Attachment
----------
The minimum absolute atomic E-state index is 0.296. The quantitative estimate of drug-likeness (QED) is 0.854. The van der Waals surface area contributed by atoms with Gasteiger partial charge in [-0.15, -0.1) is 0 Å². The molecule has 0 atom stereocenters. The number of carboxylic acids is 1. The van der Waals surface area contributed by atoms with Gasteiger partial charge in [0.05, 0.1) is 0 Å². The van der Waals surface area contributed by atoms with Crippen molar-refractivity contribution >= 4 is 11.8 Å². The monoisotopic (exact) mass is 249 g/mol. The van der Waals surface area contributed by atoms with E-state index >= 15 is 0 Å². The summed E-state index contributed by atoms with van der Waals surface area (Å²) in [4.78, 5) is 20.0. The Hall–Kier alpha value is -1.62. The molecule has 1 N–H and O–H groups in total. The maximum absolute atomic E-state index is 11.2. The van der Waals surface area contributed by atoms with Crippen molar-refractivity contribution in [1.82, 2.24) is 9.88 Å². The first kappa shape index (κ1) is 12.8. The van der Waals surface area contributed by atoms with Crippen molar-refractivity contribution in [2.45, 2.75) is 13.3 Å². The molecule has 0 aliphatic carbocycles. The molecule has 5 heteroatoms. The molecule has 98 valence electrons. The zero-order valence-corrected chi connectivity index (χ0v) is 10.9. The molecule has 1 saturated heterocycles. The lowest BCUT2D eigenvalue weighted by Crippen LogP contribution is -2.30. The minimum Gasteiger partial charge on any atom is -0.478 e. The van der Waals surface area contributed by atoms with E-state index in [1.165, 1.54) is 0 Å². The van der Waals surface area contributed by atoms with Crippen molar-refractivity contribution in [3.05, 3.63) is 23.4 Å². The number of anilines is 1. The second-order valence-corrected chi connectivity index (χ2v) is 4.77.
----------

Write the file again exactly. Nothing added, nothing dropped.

The minimum absolute atomic E-state index is 0.296. The quantitative estimate of drug-likeness (QED) is 0.854. The van der Waals surface area contributed by atoms with Gasteiger partial charge in [-0.15, -0.1) is 0 Å². The molecule has 0 atom stereocenters. The number of carboxylic acids is 1. The van der Waals surface area contributed by atoms with Gasteiger partial charge in [0.05, 0.1) is 0 Å². The van der Waals surface area contributed by atoms with Crippen molar-refractivity contribution >= 4 is 11.8 Å². The monoisotopic (exact) mass is 249 g/mol. The van der Waals surface area contributed by atoms with E-state index >= 15 is 0 Å². The summed E-state index contributed by atoms with van der Waals surface area (Å²) in [4.78, 5) is 20.0. The Hall–Kier alpha value is -1.62. The molecule has 1 N–H and O–H groups in total. The maximum absolute atomic E-state index is 11.2. The van der Waals surface area contributed by atoms with Crippen molar-refractivity contribution in [1.82, 2.24) is 9.88 Å². The first kappa shape index (κ1) is 12.8. The van der Waals surface area contributed by atoms with Crippen molar-refractivity contribution in [2.45, 2.75) is 13.3 Å². The molecule has 0 aliphatic carbocycles. The molecule has 5 heteroatoms. The molecule has 98 valence electrons. The zero-order valence-corrected chi connectivity index (χ0v) is 10.9. The molecule has 1 saturated heterocycles. The lowest BCUT2D eigenvalue weighted by Crippen LogP contribution is -2.30. The minimum Gasteiger partial charge on any atom is -0.478 e. The van der Waals surface area contributed by atoms with E-state index in [1.165, 1.54) is 0 Å². The van der Waals surface area contributed by atoms with Crippen molar-refractivity contribution in [3.05, 3.63) is 23.4 Å². The number of anilines is 1. The second-order valence-corrected chi connectivity index (χ2v) is 4.77.